It's a hard call for him professionally and personally, because he's far from a first-round guarantee. Would that change by next summer? What's the cost-benefit? Whatever he decides, no one player will have a more outsized impact on his team's -- or his father's -- fate in 2013-14.
Shabazz Napier, UConn (Jr., PG, 6-1, 171)
It's been a lot of fun to watch Napier grow up. He was never a bad kid, but it was almost sad to watch him try to lead UConn's apathetic post-Kemba Walker group to a middling season, during which he publicly expressed his frustration that his teammates didn't see him, or treat him, like a leader. That is no longer the case. Napier not only developed into a great locker room guy in his third season (and first under new coach Kevin Ollie), he had his best all-around season. Unfortunately, thanks to NCAA Academic Progress Rate penalties assessed last year, UConn wasn't eligible for the NCAA tournament.
They will be eligible in 2013-14. Napier has to do what's best for him, no doubt, but it would be a bit of a surprise to see him not want to come back and make one final run with a still-growing group that would have gone to the tournament this season if eligible -- particularly since he's not considered a first-round pick at this point. And really, if you're training to be a long-shot NBA point guard with a long career, who better to apprentice with than Ollie?
Adreian Payne, Michigan State (Jr., PF, 6-10, 230)
Payne has always had talent, but it was obvious talent: The dude combined length and leaping to complete some of the freakier things you'll see on a college basketball court at both ends of the floor. He was raw, but boy could he go. In his junior year, Payne suddenly flashed talent we didn't know he had, including better ballhandling and movement and -- wait for it -- an outside shot. Yes, an outside shot. (Ask Indiana fans, who were the first to really feel Payne's rush of perimeter confidence in a Big Ten game this past season, how they felt about it. The Hoosiers won the game, but IU fans experienced at least a few of the classic stages of grief. No way he just made that! OK, so he can shoot a bit, but this has to stop soon.) That addition has made Payne even more desirable to NBA folks, for good reason.
With so many talented small forwards and "stretch" 4s coming into the college game in 2013-14 (and thus the draft next summer), it may be wise for Payne to cash in now. If he does, Michigan State will still be OK. Shooting guard Gary Harris will be back for his sophomore year and looks every bit an All-American candidate; he'll star alongside senior point guard Keith Appling, junior forward Branden Dawson and guard Denzel Valentine. Freshman forward Matt Costello should be able to pick up some minutes on the low block. But if Payne returns, not only should he have a featured role (senior forward Derrick Nix is gone), but he could elevate Michigan State from "surely good" to "legitimate national title contender." There's a big difference.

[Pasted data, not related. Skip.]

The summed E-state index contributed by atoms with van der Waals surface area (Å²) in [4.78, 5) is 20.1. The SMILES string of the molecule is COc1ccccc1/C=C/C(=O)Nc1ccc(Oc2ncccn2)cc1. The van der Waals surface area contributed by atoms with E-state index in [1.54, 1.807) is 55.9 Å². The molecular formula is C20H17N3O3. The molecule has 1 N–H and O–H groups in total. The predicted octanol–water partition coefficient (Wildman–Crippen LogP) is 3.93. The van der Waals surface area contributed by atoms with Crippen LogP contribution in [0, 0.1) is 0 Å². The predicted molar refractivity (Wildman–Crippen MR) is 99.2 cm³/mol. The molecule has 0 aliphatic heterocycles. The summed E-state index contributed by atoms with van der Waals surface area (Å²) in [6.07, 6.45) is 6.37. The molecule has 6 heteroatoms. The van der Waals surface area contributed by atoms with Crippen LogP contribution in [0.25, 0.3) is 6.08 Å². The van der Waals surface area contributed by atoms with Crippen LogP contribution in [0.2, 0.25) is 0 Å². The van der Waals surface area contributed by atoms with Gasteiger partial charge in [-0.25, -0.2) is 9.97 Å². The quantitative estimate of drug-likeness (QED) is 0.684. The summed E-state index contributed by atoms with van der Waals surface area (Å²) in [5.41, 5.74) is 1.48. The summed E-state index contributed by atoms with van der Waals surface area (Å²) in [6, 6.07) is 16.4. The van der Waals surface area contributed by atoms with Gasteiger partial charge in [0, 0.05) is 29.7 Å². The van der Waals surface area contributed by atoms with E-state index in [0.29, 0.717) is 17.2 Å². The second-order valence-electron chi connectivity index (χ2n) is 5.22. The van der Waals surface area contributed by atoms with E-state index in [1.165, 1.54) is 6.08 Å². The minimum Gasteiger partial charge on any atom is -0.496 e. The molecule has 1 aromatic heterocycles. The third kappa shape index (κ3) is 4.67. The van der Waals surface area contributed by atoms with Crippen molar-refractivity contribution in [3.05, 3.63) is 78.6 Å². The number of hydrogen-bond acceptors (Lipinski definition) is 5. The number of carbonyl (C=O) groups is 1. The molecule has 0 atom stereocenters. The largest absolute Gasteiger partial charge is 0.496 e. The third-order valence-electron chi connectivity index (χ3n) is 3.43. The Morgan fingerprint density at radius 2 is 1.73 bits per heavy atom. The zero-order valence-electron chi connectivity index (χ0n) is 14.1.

Andre Roberson, Colorado (Jr., PF, 6-7, 210)
Roberson didn't break out as expected in 2012-13; indeed, he regressed. He was still a top-10 defensive rebounder, and good enough on the offensive glass, but neither of his rebounding rates matched his excellent sophomore season, and his block rate and overall offensive rates both disconcertingly dipped. Some of that may be due to solid work from freshman forward Josh Scott, but it doesn't explain the all-around worse offense.
He may be in a position similar to Payne's, and that of some of the other forwards still considering the plunge, in that next year's draft appears much more loaded. But of all the forwards, Roberson might really need another year to prove he can match his past efforts. If he does so, he'll rejoin a Buffaloes lineup that should return all five starters and will be a key interior peg alongside the excellent guard combo of Spencer Dinwiddie and Askia Booker.
Jarnell Stokes, Tennessee (So., PF, 6-7, 215)
A raw quantity of returning players does not guarantee any measure of success; we see this popular axiom rebuffed each and every year. (See: Vanderbilt 2011-12, Saint Joe's 2012-13 and many others.) Even so, what Tennessee could bring back next year -- alongside Cuonzo Martin's first "marquee" recruiting class in three years at the school -- is mighty tantalizing. Will Stokes stay?
It is easy to assume so, since he didn't take the world by storm as a sophomore and isn't considered a first-round pick at this point, but Stokes has yet to announce his return to the Vols for his junior season. The good news for his draft stock is that he was yet again one of the best offensive rebounders in the country, and no ability translates to the pro game so seamlessly. If Stokes leaves, the good news for Tennessee is that injured forward Jeronne Maymon will return. But Stokes still has a long way to go to prove he's worth a first-round pick.